Firstly, I just have to say that I really like the cover. It’s so pretty…
Actually, I suppose I should probably explain my absence and no post yesterday- I had… a sick. Not really sure what it was, but it was yucky. I had a sore throat and a fever, and spent most of the day sleeping, aching, and not wanting to be touched as my skin gets incredibly oversensitive when I’ve got a fever. I was even feeling too sick to watch Chuck. I mean… yeah. It was bad.
I’m still feeling a little woozy headed today, so if I say something that doesn’t make sense, blame it on still being kinda sick.
Anyway. This book was recommended to me by Beth over at Hear A Snippet Here, and after much hinting and prodding and poking, I’ve finally read it.
I have to say… I did like it, but throughout the entire book, I kept waiting for something momentous to happen… and nothing did. It was a very quiet story. Which is fine, and part of my opinion of the book may be because I’m generally impatient and I’m discovering that I’m not really a fantasy reader. I love fairytales, but there’s something about straight-out fantasy that loses my interest really fast.
Plot Synopsis: Mirasol is Chalice. Once a woodskeeper and beekeeper, she has been chosen by the finding rods as the next Chalice to serve under the new Master- the Master who has been taken away from his transforming into a Priest of Fire. On the first day of his return to the Willowlands, as Chalice is welcoming him with the chalice of welcome, he accidentally burns her hand. This does not bode well in the eyes of the people, but Mirasol knows that it was simply an accident, and she knows that despite the Master’s unorthodox fire-form, he is the true master of the Willowlands.
But the people of the Willowlands are not convinced. As the weeks wear on and Mirasol tries to fall into her duties as Chalice, the land is in unrest and the people are nervous of the Master’s touch. It is up to Mirasol to convince them to trust their new Master even as she is unsure of her status as Chalice.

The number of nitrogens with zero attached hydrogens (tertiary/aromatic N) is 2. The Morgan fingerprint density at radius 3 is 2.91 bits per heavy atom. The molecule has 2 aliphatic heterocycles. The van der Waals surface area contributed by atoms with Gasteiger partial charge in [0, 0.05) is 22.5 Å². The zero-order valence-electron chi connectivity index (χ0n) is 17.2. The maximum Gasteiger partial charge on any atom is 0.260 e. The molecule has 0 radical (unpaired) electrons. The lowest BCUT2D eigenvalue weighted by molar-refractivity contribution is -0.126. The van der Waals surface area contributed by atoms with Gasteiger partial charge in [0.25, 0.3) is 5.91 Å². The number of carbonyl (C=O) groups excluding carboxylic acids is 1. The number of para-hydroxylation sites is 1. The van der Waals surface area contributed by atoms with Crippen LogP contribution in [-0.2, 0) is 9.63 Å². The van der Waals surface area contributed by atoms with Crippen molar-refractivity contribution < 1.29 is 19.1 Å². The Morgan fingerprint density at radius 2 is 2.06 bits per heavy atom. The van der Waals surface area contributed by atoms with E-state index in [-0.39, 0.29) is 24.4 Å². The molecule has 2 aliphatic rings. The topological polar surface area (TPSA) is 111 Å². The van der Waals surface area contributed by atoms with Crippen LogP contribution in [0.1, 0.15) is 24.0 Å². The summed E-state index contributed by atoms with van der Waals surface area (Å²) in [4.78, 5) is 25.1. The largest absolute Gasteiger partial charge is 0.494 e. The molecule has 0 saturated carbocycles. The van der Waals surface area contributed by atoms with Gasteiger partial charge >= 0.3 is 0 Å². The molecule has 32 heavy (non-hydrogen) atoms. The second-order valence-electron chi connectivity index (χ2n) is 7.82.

And a bunch of things happen after that. Which I cannot really remember.
Let’s say this: I was glad to have Chalice around last night when I couldn’t sleep because my joints were aching with fever, but either it’s not a very clear book or I was so befuddled by my fever that I couldn’t grasp what was going on. Perhaps because it is a very slow and quiet story- there aren’t any huge happenings, nobody falls madly in love, nobody is full of heightened emotions and makes rash decisions- I got bored quickly. At the same time, though, it was an interesting book.
Is it possible to be bored with and still like a book?
I’m interested to read more of Robin McKinley’s work. I’m told by Beth that Spindle’s End and Beauty: A retelling are very good. And since they’re more in the solid fairytale realm, I’m pretty sure I won’t be as impatient to finish them as I was with Chalice.
Book rating: Three of five stars. I liked it. I probably won’t read it again. I would recommend it if you like quiet fantasy. It’s good for when you’re so sick you can’t sleep and you don’t want to watch TV. 🙂
And since I’m still recovering from being sick, I’m going to go lay down and either watch Chuck or read Paper Towns by John Green.
Thanks for the recommendation, Beth!
It is SO hard to get a good picture of this dress! Since I take the pictures myself, the camera focuses and brightens the background and then the dress ends up a glowing, detail-less mass of white rather than the pretty dress it should be.